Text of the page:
Editor’s note: The following guest post was written by Mrinal Desai, who was an early employee of LinkedIn before he co-founded CrossLoop, a startup funded by El Dorado and Venrock. You can follow him on Twitter.
I try and test many social services and since 2003, there are only three that represent me—LinkedIn, Facebook and Twitter. MySpace was a service that I tried but it did not appeal to me personally for one reason—I wanted to connect with real people and I did not “see” them on MySpace.
I started using Twitter in early 2007, and it gave me something I cherish in the offline world – the ability to connect to real people who share my values and learn from them. It also has given me access to people I might never have otherwise been able to speak to. Through Twitter I have had conversations with the likes of Steve Case and Craig Newmark. I learn about new services and tools, read news when it happens and “my dumb questions’ give me instant gratification when people smarter than me actually answer them. Against all the initial skepticism of the people around me at home and at the office, I thoroughly enjoyed Twitter and also noticed that it was ‘stealing’ me away from Facebook and other services like Google Reader.
Yet now I am beginning to question if Twitter is turning into MySpace. Here are five parallels just off the top of my head:
• There is a competition for followers similar to collecting “friends” on MySpace
• Anonymity is normal on both Twitter and Myspace, unlike Facebook
• Fake profiles are proliferating
• Real celebrity profiles are also proliferating, but they are often maintained by someone else for marketing, leading to spam
• Finally, the one most evident visually—services like Twitback, Twitterbacks and Twitterimage help you customize your profiles. You can compare Britney Spear’s profiles on Twitter, MySpace and Facebook respectively (see screenshot below)
Furthermore fake accounts are surfacing. Twitter recently suspended (then reinstated, and then suspended again) an account that seemingly belonged to the actor Christopher Walken, to the dismay of Erick and his 90,000 other followers. But it was created and maintained by an impersonator. Then, on the other hand ,you have Tina Fey, who has publicly acknowledged it’s not her on Twitter yet her fake account currently has over 216,000 followers. Finally, there are many questionable accounts like Oprah’s, which has 9,390 followers without a single tweet – probably because she is working hard on her Facebook Fan Page, which now has over 420,000 fans. And finally, if you are still really curious to learn whether Russia is really visible from Alaska, you can @reply Sarah Palin here, here or here. (Just don’t expect to actually reach the real deal).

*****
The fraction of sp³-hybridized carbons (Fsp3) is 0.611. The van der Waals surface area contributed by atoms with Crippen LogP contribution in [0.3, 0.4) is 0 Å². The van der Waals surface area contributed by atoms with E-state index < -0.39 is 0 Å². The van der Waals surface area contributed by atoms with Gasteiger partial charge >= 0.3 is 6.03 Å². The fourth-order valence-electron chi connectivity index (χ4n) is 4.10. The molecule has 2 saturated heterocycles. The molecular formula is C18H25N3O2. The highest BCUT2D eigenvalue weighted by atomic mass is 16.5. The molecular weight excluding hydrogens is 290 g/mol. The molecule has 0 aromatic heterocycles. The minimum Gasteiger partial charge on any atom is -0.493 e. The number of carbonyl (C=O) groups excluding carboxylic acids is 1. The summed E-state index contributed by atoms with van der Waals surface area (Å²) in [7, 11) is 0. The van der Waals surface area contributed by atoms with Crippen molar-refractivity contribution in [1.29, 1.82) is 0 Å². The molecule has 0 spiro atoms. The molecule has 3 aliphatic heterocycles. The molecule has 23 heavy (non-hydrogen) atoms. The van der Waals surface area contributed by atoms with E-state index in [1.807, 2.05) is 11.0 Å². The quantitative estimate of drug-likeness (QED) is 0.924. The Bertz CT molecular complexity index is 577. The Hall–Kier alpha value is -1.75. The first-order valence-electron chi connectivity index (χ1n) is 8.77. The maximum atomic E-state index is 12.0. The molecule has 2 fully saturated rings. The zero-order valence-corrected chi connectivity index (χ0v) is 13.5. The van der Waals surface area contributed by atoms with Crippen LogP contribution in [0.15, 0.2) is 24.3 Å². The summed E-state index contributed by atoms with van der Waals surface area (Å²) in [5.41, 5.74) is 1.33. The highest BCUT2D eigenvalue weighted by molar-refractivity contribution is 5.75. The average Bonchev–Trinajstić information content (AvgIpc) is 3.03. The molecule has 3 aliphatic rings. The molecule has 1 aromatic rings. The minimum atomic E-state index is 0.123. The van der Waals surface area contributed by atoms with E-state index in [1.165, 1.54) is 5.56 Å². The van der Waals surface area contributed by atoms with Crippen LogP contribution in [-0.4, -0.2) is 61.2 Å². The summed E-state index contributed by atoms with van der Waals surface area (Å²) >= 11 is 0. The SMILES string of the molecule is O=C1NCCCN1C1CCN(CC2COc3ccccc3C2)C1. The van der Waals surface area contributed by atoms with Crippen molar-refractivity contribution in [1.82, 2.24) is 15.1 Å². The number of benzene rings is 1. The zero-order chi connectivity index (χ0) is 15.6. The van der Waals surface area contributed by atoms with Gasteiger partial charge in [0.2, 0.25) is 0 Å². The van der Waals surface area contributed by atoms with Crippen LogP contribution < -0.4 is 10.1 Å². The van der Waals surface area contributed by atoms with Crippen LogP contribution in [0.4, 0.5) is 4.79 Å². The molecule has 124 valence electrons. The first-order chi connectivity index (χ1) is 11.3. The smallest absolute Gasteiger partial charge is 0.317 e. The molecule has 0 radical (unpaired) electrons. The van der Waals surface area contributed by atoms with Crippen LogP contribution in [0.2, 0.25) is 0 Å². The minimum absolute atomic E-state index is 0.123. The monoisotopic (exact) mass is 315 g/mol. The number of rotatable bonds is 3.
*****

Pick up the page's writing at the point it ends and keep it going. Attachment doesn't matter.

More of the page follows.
All of these fake profiles remind me of Julia Angwin’s recent piece in The Wall Street Journal, “Putting Your Best Faces Forward”. She notes that MySpace grew out of the ‘Fakester Revolution’ from the Friendster that denied anonymity. MySpace became the Promised Land for those who wanted to stay anonymous—it was so by design (pun intended). MySpace was about collecting friends – users like Forbidden and Tila Tequila amassed hundreds of thousands of them
MySpace did what it did as a competitive advantage against Friendster. Twitter does not necessarily want to go in that direction by choice – after all, it is suspending fake accounts and is removing the Auto-Follow feature favored by self-promoters. As Evan Williams freely admits, a lot of the different types of activity we are seeing on Twitter is not necessarily by design—it is driven by unexpected uses. Maybe the bling bling on the profiles, the fake accounts or ghost writers are unexpected, but sometimes it is important to also recognize that users do not always know what they want. I agree with Michael that staying true to your vision and pushing the envelope is what makes you a winner.
MySpace effectively exploited Friendster’s technical problems, but so far no one has been able to do the same whenever Twitter sputters. And I don’t think they will. The Achilles’ heel for Twitter is not technology – it is the experience (with the site itself and with other users).
Does Twitter want to be more like MySpace, which is cleaning up to be more like Facebook, which wants to be like Twitter? Where shall these three meet—in thunder, lightning or rain?